It’s called Blu-ray technology and it has become a standard feature of many personal media and entertainment devices, including the popular Playstation 3 video game console. However, of the millions of people who have heard of, used, or owned a Blu-Ray player, many may not know just what makes a Blu-Ray disc and its player different than its DVD relative.
At the heart of both the DVD and Blu-Ray is a laser sensor that scans over the “data layer” or coded side of the disc as it spins inside the player. From there, the laser transfers the information into a digital signal, which is then converted to the picture on your TV screen. However, the central distinction between a Blu-Ray player and a DVD player is that the Blu-Ray uses a blue optical laser instead of the red laser used by a DVD player. The blue laser has a smaller wavelength than its DVD competitor (405 nanometers, compared to the red laser's 650 nanometers), allowing it to be focused more precisely so that it can read data stored in smaller “packets” or groupings of coding. The smaller wavelength, combined with the smaller data packet size, allows for not only a greater amount of data to be stored, but also for faster reading of the data as the disc spins.
Because of the differences between a Blu-Ray player's blue laser and the red laser used by DVD players, Blu-Ray discs are constructed differently than DVDs. Whereas a DVD has its data layer sandwiched between two outer layers of polycarbonate plastic, a Blu-Ray disc has its data layer on top of a single layer of polycarbonate. A hard protective layer is then placed over the data layer to protect it from scratches and fingerprints. Placing the Blu-Ray’s data layer on top of a single polycarbonate layer allows the disc to be read more easily by the Blu-Ray player while preventing errors that can occur due to refraction or an uneven application of the disc layers, both of which are issues common to DVDs.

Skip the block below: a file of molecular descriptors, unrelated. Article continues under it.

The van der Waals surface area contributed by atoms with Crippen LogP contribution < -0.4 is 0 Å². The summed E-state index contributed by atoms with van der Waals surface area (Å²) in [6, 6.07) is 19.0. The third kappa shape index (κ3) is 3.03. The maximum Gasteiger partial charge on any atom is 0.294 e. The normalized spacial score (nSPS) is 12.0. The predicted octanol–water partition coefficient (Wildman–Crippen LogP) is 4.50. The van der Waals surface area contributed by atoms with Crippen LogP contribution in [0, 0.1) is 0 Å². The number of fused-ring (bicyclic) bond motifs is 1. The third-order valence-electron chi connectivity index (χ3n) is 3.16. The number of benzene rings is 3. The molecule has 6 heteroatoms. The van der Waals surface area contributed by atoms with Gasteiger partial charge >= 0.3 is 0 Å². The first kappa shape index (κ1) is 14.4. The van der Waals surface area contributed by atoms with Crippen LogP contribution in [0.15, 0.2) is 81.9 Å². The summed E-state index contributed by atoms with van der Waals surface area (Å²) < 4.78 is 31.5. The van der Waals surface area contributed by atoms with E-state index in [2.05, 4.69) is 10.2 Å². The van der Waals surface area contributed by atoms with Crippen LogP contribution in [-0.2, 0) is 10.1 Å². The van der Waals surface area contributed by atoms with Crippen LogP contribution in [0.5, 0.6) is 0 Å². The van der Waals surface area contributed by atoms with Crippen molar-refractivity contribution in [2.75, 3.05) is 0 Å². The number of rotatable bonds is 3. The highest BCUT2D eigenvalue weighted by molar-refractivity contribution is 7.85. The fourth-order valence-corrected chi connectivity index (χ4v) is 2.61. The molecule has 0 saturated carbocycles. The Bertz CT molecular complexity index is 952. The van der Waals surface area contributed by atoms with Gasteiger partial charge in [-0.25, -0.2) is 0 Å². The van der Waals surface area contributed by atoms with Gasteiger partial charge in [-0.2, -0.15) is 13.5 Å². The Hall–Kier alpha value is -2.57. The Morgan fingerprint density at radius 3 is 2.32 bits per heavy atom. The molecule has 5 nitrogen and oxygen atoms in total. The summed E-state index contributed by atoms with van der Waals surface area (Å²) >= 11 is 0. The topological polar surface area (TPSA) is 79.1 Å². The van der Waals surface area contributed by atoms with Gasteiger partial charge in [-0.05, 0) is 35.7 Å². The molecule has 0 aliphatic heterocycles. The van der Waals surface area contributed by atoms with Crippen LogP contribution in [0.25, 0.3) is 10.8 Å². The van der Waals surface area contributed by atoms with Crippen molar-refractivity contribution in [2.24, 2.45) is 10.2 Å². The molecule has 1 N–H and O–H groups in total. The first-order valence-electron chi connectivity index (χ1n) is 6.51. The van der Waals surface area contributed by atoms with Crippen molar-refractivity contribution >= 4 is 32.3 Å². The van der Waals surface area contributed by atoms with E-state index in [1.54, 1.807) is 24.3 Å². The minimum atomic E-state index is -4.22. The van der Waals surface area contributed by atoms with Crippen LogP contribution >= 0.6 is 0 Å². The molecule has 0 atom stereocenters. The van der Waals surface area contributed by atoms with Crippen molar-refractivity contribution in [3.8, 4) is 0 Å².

Going back to the essential commonality between DVDs and Blu-Ray discs (the use of a laser sensor to decipher the coding), it’s important to understand that there is a little more to it for the Blu-ray disc.
When a Blu-Ray disc is inserted into a player, the player's laser will scan the data packets near the center of the disc to get all of the basic information that it needs to play the disc. This data also contains information about how the disc is encrypted, allowing the player to decrypt the data, which was originally encrypted as a measure against piracy. Once the player has the necessary data and encryption details, it can then begin playing the disc, reading the data packets as the disc spins and converting them to digital video and audio information. This information is then sent to the television, monitor or other device connected to the Blu-Ray player, generally through the use of separate component cables or an HD cable connection. From there, the digital code is converted into the high-definition image you see on you TV screen.
Some information provided by eHow.com
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